Whole-of-life insurance

As the name suggests, whole-of-life insurance policies are ongoing policies that pay out when you die, whenever that is. Because it’s guaranteed that you’ll die at some point (and therefore that the policy will have to pay out), these policies are more expensive than term assurance policies, which only pay out if you die within a certain time frame.

Paying Inheritance Tax
Whole-of-life insurance policies can be a useful way to cover a future Inheritance Tax bill. If you think your estate will have to pay Inheritance Tax when you die, you could set up a whole-of-life insurance policy to cover the tax due, meaning that more is passed to your beneficiaries. However, to ensure the proceeds of the life insurance policy are not included in your estate, it is vital that the policy be written in an appropriate trust. This is a very complicated area of estate planning, and you should obtain professional advice.

A whole-of-life policy has a double benefit: not only are the proceeds of the policy outside your estate for Inheritance Tax purposes, the premium paid for the policy will reduce the value of your estate while you’re alive, further reducing your estate’s future Inheritance Tax bill.

Providing financial security
These policies provide financial security for people who depend on you financially. As the name suggests, whole-of-life insurance helps you protect your loved ones financially with cover that lasts for the rest of your life. This means the company providing the cover will have to pay out in almost every case, and premiums are therefore higher than those charged on term assurance policies.

Different types of policy
There are different types of whole-of-life insurance policy – some offer a set payout from the outset while others are linked to investments, and the payout will depend on performance. Investment-linked policies are either unit-linked policies, linked to funds or with-profits policies which offer bonuses.

Some whole-of-life policies require that premiums are paid all the way up to your death. Others become paid-up at a certain age and waive premiums from that point onwards.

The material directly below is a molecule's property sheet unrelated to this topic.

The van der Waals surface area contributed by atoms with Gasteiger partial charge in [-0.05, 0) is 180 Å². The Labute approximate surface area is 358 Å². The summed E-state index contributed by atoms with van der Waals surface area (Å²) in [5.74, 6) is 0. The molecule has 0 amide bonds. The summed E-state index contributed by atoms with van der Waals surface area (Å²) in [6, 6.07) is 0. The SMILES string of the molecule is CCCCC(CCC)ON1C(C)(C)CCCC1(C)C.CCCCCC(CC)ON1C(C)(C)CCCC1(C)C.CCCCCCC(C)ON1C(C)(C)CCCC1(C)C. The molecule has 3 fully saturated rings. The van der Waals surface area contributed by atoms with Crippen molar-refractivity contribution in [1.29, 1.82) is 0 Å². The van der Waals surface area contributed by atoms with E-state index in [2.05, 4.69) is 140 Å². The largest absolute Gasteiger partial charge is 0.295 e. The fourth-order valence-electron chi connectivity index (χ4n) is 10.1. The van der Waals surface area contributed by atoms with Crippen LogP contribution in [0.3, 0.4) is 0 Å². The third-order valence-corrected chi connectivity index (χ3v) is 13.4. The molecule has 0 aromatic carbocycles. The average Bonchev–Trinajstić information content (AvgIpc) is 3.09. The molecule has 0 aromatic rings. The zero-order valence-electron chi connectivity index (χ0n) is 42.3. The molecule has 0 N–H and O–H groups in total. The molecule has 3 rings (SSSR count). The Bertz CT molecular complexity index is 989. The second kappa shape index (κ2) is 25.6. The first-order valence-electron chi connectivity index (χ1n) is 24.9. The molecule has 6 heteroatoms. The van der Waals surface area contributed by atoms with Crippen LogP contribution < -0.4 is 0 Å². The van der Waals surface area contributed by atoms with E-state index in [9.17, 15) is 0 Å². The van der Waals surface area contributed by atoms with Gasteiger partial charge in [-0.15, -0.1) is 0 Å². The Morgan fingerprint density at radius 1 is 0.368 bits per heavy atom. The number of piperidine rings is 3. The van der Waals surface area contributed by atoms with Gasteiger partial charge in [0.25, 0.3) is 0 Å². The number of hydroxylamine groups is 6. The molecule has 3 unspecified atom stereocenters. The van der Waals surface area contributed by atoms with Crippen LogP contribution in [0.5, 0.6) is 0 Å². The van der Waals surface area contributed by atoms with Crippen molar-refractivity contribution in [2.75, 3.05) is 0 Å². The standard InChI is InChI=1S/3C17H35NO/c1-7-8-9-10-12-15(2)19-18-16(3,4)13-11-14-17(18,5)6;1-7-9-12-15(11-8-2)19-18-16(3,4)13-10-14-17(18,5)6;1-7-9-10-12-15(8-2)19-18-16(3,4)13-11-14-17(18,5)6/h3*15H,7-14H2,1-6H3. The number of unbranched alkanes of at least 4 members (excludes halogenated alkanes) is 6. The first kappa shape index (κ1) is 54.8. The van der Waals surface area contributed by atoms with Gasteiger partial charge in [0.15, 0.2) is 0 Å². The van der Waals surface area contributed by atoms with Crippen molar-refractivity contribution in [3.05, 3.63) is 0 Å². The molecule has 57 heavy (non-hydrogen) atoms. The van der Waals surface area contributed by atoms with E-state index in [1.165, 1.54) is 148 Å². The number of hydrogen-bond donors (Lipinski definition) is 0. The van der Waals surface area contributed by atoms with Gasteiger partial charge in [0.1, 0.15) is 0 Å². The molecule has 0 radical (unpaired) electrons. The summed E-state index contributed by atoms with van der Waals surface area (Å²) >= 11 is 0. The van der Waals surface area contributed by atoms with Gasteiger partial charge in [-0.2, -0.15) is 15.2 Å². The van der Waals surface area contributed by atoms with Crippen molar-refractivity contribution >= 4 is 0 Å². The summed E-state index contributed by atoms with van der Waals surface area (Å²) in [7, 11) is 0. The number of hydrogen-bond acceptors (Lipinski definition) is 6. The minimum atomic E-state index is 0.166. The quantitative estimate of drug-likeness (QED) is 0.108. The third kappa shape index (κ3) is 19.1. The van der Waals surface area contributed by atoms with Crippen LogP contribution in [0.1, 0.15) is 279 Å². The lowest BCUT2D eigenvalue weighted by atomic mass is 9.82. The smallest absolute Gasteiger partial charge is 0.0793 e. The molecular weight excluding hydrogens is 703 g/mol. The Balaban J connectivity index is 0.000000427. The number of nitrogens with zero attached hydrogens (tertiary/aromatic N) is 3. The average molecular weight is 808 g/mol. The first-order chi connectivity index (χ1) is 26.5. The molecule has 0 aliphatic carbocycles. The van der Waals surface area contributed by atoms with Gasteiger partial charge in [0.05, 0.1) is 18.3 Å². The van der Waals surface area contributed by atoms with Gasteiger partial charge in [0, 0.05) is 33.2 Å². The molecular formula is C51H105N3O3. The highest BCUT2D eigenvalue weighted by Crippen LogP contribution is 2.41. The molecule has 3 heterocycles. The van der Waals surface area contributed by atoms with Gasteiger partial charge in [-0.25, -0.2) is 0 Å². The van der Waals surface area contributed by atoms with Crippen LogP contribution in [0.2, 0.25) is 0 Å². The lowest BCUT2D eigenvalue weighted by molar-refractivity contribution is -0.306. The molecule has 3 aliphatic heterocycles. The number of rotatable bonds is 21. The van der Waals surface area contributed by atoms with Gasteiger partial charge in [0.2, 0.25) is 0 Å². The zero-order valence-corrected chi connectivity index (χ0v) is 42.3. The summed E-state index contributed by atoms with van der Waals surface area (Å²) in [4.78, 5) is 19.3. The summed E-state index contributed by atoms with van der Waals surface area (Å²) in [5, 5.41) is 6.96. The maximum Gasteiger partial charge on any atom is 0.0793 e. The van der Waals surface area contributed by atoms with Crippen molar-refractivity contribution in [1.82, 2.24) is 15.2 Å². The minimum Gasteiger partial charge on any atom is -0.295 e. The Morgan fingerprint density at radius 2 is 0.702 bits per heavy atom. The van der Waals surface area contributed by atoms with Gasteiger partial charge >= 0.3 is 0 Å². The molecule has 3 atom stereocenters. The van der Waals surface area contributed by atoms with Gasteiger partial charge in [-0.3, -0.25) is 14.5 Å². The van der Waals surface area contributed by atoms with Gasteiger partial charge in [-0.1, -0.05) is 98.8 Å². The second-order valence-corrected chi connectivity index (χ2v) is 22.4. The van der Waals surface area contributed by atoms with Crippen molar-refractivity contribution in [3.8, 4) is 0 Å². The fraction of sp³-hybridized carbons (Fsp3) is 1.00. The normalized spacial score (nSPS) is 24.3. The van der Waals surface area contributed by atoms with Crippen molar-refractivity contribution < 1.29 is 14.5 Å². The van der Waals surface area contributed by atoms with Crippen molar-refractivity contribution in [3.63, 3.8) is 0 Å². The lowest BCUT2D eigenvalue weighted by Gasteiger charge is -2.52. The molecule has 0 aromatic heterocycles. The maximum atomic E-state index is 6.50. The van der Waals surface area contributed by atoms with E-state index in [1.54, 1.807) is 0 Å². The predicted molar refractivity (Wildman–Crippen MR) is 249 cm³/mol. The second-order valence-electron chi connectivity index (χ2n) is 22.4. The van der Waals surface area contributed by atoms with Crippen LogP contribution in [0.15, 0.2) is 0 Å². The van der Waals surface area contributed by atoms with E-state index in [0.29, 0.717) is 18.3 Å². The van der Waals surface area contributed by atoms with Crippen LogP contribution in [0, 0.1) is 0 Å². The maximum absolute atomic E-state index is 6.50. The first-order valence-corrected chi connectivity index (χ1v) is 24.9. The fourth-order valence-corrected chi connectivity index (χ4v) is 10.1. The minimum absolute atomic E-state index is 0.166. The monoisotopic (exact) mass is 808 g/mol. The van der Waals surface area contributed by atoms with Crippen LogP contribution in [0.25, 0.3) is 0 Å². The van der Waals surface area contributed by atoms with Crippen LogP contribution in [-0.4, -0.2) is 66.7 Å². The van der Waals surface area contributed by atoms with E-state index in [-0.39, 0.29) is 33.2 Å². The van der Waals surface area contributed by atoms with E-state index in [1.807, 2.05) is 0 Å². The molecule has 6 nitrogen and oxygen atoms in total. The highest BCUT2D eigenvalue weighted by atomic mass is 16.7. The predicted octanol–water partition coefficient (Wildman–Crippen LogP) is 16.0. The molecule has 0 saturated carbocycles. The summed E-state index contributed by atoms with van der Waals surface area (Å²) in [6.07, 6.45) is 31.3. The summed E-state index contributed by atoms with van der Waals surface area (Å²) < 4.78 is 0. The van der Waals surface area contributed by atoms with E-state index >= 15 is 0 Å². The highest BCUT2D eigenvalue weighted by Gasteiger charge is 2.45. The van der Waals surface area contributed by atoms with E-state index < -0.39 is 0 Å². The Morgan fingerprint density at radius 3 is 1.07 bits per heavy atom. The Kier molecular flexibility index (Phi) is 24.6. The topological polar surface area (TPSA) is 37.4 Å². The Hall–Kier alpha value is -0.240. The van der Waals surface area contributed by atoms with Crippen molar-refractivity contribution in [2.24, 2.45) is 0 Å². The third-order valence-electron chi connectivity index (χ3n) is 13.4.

Whole-of-life policies can seem attractive because most (but not all) have an investment element and therefore a surrender value. If, however, you cancel the policy and cash it in, you will lose your cover. Where there is an investment element, your premiums are usually reviewed after ten years, and then every five years.

Whole-of-life policies are also available without an investment element and with guaranteed or investment-linked premiums from some providers.

The level of protection selected will normally be guaranteed for the first ten years, at which point it will be reviewed to see how much protection can be provided in the future. If the review shows that the same level of protection can be carried on, it will be guaranteed to the next review date.

If the review reveals that the same level of protection
can’t continue, you’ll have two choices:

Increase your payments
Keep your payments the same and reduce your level of protection

Maximum cover
Maximum cover offers a high initial level of cover for a lower premium until the first plan review, which is normally after ten years. The low premium is achieved because very little of your premium is kept back for investment, as most of it is used to pay for the life insurance.

After a review, you may have to increase your premiums significantly to keep the same level of cover, as this depends on how well the cash in the investment reserve (underlying fund) has performed.

Standard cover
This cover balances the level of life assurance with adequate investment to support the policy in later years. This maintains the original premium throughout the life of the policy. However, it relies on the value of units invested in the underlying fund growing at a certain level each year. Increased charges or poor performance of the fund could mean you’ll have to increase your monthly premium to keep the same level of cover.